CLEVELAND — There's nothing Super about the Pittsburgh Steelers anymore.
The defending NFL champions lost their fifth straight and had their playoff hopes thrown for a loss by the lowly Cleveland Browns, who ended a 12-game skid against their bitter rival by beating the Steelers 13-6 on Thursday night in subzero wind chills.
Ben Roethlisberger was sacked eight times and lost for the first time in 11 career games against the Browns (2-11), who extended Pittsburgh's longest losing streak in six years and defeated the Steelers (6-7) at home for the first time since 2000.
Pittsburgh is going to need help to make the playoffs, a stunning freefall for a team that hit the season's halfway point at 6-2.
Unexpected losses to Kansas City, Oakland and Cleveland — three of the NFL's worst teams with a combined record of 9-28 — have pushed the Steelers to the brink.
"To lose five straight coming off a Super Bowl from last year is embarrassing," wide receiver Hines Ward said. "There's nothing fun about losing games, especially five in a row. We're better than that. We should play better than that. With three games left, you're going to see who really wants to go out here and play for the pride of this organization and this city and who doesn't want to be around here."
Chris Jennings, who began the season on Cleveland's practice squad, scored on a 10-yard run and Phil Dawson kicked a pair of 29-yard field goals for the Browns, who snapped a seven-game losing streak, a 10-game slide at home and beat the Steelers for just the second time in 20 games.
Roethlisberger tried to rally the Steelers, but his fourth-down pass to Santonio Holmes with less than two minutes left was knocked down by linebacker David Bowens.
When Holmes was tackled on a punt return and the final second ticked off the scoreboard's clock, frozen Browns fans, who were nearly outnumbered by Terrible Towel-waving Pittsburgh fans, danced in the aisles. Several Cleveland players sprinted down field and jumped into the Dawg Pound section to celebrate.
"A long time coming," Browns quarterback Brady Quinn said.
The Steelers, whose defense lost some of its spirit and much of its toughness when Pro Bowl safety Troy Polamalu went down with a knee injury, left the field stunned.
"Hurtful," Holmes said. "I never thought I'd be losing five games in a row. I know those guys will continue to fight these last three games. Hopefully, we can get back in the lab this summer, regroup and start all over."
The win was just the second for Cleveland's embattled first-year coach Eric Mangini, who certainly helped his job security by beating Pittsburgh, something no Browns coach had done since Chris Palmer nine years ago.
Josh Cribbs, Cleveland's Mr. Everything, rushed for 87 yards out of the wildcat formation, had 104 return yards and caught one pass for 9 yards. Cribbs picked up a big first down on a 14-yard run in the fourth quarter when the Browns were trying to milk the clock.
Afterward, Cribbs soaked in his biggest win since turning pro. He knew the Steelers' 2 1/2-hour bus trip to Pennsylvania would not be pleasant.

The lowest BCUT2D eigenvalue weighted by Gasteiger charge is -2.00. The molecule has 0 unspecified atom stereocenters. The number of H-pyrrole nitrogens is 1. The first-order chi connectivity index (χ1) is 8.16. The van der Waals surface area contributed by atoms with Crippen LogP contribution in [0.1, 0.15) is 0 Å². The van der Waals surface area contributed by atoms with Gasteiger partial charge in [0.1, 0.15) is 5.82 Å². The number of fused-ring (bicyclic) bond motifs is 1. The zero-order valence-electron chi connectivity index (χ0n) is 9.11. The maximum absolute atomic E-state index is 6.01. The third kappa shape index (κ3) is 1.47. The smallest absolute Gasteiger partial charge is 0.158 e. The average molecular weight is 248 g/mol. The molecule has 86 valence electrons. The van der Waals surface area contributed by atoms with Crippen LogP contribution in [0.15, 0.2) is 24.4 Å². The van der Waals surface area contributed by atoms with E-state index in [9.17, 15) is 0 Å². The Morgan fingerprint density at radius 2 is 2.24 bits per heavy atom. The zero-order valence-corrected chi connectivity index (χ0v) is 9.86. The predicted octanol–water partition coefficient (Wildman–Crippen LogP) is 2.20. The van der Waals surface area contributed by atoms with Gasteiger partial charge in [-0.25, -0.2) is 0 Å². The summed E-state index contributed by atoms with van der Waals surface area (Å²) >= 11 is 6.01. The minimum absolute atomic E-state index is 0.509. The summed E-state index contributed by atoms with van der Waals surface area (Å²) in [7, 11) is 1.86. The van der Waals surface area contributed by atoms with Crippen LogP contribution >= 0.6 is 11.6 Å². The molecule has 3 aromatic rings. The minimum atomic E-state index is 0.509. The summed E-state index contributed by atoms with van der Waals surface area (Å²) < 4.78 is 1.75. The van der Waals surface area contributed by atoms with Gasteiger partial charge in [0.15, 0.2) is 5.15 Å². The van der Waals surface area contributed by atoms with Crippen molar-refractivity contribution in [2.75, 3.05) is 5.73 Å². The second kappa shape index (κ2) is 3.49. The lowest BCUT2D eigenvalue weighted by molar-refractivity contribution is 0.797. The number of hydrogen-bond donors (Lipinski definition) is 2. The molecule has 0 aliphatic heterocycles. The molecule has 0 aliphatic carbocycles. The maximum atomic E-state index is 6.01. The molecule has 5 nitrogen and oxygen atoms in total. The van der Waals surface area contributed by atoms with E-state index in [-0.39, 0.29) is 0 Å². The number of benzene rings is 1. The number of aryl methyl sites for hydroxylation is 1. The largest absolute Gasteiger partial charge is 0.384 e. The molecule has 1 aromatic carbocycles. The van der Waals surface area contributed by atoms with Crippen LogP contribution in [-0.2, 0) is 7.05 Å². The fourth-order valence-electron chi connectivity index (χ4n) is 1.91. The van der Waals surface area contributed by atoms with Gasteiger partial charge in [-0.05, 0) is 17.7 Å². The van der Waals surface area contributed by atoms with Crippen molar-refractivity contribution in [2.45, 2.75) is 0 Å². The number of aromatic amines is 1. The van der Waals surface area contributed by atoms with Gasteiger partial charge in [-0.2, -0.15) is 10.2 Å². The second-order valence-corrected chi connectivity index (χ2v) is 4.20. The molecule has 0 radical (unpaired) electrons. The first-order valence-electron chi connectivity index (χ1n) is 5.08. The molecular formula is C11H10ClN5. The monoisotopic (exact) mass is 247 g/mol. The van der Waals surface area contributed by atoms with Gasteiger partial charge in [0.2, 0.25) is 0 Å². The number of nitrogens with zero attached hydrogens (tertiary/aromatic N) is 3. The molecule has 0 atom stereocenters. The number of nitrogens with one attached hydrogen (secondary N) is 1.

"They're going to hear that bus' engine all the way back," Cribbs said. "That's a lonely ride. I've ridden that ride for five years now. It's time for them to hear that engine all the way home while they look at the stat sheet."
Needing a touchdown to tie, the Steelers got the ball back with 6:16 left at their own 21. Roethlisberger, who has broken Cleveland's hearts before, began working his team down field with short passes. But he was sacked at midfield in the final two minutes and had his final pass batted away.
Quinn, making his first career start against Pittsburgh, completed just one pass in the second half and finished 6 of 19 for 90 yards.
Roethlisberger went 18 of 32 for 201 yards. He had trouble throwing in the swirling winds that consistently blew over 20 mph and the Steelers were never able to establish their running game against the Browns' defense, which came in ranked 32nd overall.
Cleveland's defense dominated the first half, sacking Roethlisberger five times and pressuring him on nearly every snap.
Jennings' 10-yard scamper around right end — the first TD scored by a Cleveland running back in more than a year — put the Browns up 13-0 late in the second quarter. With their defense stuffing the Steelers and the temperature dropping, the Browns' lead seemed insurmountable.
But the Steelers drove 58 yards in 41 seconds and got a 27-yard field goal from Jeff Reed as time expired to close to 13-3 at halftime.
Reed's second field goal with 8 seconds left in the third brought the Steelers within a touchdown.
But Pittsburgh was unable to put together a scoring drive in the fourth, and now the Steelers find themselves in more trouble than they could have imagined.
This is certainly not what Pittsburgh coach Mike Tomlin had in mind when he promised his team would "unleash hell" in December.
"We've found new and different ways to not rise up at critical moments and we're losing football games because of it," Tomlin said. "This one happened in all three phases."